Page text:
This is the Circus of the Spineless, rubes! Where the only vertebrae are the steel girders of the vomit rides, and who knows when those bolts were last tightened! Tickets are free, but the post traumatic stress lasts a lifetime!

So bring a full pack of smokes and wear your cleanest heavy metal tshirt. It’s a midway of stomach-clenching treats, sucker-games to challenge physics, and side show freaks. Slime right up. Let the show begin!

Bad rides. Worse music. But wikkid awesome flyers, hey!

Just look at that nudibranch!

From the ink-stained hand of Phineas X. Jones comes the promo poster for the Chicago dates of Lollapalooza 2010: Tradition. Honor. Mollusks. Finally a festival with its vertebrate priorities straight! But what do you expect from the cryptonaturalist documenter of the Octophant and Octolope. Even cryptonatural illustrators gotta eat, so by all means buy some of his prints!

Did someone mention food?

Just look at that jaunty gait! He *owns* the midway.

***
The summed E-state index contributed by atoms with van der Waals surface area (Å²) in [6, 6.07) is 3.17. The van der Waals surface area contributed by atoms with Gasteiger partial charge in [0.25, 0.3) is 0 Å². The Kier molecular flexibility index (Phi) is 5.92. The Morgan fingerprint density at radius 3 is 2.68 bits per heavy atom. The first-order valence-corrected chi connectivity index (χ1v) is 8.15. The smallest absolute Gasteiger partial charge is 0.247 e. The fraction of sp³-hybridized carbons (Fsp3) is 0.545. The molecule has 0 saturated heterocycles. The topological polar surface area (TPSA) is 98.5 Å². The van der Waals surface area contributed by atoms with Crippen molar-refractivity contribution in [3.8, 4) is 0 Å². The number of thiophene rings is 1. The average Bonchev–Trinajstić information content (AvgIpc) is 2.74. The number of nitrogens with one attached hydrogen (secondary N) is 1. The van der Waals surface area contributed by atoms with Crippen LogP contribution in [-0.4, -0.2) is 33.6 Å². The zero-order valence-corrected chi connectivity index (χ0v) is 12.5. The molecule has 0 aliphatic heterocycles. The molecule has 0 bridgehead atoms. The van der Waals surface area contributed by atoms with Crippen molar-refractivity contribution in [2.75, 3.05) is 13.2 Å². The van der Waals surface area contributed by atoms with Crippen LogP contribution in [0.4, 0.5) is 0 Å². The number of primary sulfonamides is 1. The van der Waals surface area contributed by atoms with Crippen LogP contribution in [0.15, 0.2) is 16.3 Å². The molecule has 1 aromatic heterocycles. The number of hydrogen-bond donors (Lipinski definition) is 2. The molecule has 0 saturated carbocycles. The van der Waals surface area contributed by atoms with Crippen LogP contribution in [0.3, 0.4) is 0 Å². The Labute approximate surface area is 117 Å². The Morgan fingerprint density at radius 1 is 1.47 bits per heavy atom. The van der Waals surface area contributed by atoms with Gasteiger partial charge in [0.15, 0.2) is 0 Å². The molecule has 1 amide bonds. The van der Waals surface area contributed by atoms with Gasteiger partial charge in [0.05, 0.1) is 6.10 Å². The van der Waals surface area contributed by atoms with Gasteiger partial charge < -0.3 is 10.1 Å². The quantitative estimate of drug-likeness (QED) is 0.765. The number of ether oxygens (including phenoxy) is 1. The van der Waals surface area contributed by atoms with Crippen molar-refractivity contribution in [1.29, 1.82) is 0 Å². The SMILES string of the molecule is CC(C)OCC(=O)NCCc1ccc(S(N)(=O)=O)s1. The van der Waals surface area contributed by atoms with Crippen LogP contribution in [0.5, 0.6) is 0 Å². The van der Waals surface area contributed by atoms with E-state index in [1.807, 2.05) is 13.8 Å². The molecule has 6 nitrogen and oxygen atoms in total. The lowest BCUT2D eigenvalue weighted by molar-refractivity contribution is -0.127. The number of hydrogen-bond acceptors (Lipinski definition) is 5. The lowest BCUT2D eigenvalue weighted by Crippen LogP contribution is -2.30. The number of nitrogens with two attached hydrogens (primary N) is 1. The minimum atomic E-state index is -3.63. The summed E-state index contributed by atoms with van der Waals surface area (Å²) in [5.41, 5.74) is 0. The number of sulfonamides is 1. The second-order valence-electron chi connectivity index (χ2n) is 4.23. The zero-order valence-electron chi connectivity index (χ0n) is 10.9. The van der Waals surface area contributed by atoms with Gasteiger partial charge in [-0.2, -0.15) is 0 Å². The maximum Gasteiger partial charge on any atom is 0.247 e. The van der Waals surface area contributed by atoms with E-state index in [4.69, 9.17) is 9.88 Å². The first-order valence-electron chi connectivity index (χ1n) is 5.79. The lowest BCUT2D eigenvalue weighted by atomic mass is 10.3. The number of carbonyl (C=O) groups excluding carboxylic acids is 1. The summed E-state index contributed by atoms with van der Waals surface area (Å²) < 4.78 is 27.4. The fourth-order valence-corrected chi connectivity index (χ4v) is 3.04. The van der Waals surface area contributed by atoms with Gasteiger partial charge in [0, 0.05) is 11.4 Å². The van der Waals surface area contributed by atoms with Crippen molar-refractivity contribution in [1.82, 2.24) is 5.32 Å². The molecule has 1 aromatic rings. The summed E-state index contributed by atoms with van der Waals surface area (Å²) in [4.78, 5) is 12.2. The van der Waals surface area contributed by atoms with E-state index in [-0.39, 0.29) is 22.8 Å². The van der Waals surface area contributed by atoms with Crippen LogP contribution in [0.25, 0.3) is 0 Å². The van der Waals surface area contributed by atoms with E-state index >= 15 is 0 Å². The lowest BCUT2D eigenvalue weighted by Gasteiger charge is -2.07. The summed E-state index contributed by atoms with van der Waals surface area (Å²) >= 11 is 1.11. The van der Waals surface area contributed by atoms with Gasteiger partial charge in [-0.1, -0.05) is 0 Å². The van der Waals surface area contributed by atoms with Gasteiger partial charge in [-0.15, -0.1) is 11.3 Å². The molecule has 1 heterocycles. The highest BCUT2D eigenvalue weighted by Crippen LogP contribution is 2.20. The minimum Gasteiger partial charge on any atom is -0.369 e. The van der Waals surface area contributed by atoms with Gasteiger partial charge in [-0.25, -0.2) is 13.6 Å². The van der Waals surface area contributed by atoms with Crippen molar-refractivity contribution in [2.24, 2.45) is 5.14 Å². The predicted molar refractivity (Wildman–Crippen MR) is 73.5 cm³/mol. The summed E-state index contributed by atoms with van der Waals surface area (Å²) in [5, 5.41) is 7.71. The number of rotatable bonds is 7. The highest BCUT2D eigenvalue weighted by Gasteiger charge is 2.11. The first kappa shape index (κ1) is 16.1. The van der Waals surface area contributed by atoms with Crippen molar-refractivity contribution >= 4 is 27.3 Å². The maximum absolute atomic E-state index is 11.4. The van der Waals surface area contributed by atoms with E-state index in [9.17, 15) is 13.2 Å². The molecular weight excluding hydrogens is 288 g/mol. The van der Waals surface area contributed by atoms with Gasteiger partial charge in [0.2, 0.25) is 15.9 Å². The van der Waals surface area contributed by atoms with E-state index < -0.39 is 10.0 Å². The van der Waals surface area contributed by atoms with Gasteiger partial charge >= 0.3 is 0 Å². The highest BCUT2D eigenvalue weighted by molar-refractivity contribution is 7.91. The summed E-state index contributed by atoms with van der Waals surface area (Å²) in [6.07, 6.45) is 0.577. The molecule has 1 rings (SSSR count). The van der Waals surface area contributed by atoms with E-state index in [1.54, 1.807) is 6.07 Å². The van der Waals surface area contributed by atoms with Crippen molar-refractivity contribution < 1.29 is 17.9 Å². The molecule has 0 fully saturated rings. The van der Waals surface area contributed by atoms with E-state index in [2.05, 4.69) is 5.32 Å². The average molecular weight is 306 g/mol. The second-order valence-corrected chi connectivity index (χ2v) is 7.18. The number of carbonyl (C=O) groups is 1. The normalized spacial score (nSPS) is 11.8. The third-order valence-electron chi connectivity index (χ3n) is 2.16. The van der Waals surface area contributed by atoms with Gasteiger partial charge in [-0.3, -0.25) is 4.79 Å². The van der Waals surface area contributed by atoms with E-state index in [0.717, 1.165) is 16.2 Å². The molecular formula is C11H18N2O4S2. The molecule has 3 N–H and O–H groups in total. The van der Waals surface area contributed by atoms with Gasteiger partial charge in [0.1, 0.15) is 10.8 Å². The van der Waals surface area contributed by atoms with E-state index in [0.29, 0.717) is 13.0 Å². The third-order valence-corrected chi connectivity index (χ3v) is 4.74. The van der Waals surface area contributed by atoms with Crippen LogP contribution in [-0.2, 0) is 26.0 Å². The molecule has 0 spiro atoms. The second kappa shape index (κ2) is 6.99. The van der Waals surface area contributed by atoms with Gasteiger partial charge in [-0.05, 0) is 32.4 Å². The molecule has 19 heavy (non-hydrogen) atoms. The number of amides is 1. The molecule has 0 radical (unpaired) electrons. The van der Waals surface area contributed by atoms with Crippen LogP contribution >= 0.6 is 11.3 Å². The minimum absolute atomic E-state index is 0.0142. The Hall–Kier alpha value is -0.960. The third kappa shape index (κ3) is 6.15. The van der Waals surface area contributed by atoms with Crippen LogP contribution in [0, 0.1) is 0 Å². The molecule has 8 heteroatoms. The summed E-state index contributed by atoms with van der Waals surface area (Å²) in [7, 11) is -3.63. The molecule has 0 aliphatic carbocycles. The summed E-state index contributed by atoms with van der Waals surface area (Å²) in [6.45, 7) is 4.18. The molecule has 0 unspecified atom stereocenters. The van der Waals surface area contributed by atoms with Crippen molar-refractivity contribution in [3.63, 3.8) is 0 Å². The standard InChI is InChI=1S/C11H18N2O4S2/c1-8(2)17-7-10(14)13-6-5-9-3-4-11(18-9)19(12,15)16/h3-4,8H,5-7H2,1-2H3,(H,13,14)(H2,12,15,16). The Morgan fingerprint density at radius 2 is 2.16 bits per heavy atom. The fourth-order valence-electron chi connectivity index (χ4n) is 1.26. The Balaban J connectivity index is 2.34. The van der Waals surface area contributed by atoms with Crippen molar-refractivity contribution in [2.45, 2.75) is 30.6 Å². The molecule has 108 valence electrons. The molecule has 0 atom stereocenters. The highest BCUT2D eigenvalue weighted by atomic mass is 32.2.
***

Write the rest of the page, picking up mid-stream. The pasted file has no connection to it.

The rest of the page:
What’ll it be, funnel cake or corn dog? Hey, at least you’re not a myrmecophage, whose arthropodic feeding preferences are based partly on just how hard the deep-fried twinkie — I mean ant or termite — fights back. Jason Goldman over at The Thoughtful Animal has the analysis of food preference behavior in giant anteaters. Come to think of it, you could make a case for a deep-fried twinkie chemical defense…

Ant eating takes us on a different direction at Roberta Gibson’s Wild About Ants where we get ring-side seats to the Praying Mantid vs. Rover Ants match-up. Ants don’t have a chance.

If there’s anywhere to be a culinary adventurer it’s at the carny, amiright? And if it doesn’t work out, at least you won’t be only one looking green. Bacon too boring? Try some Sea Pork over at David Ingram’s Schooner Cove snack shack. So greasy you’ll need to clean up with a Purple Intertidal Sponge.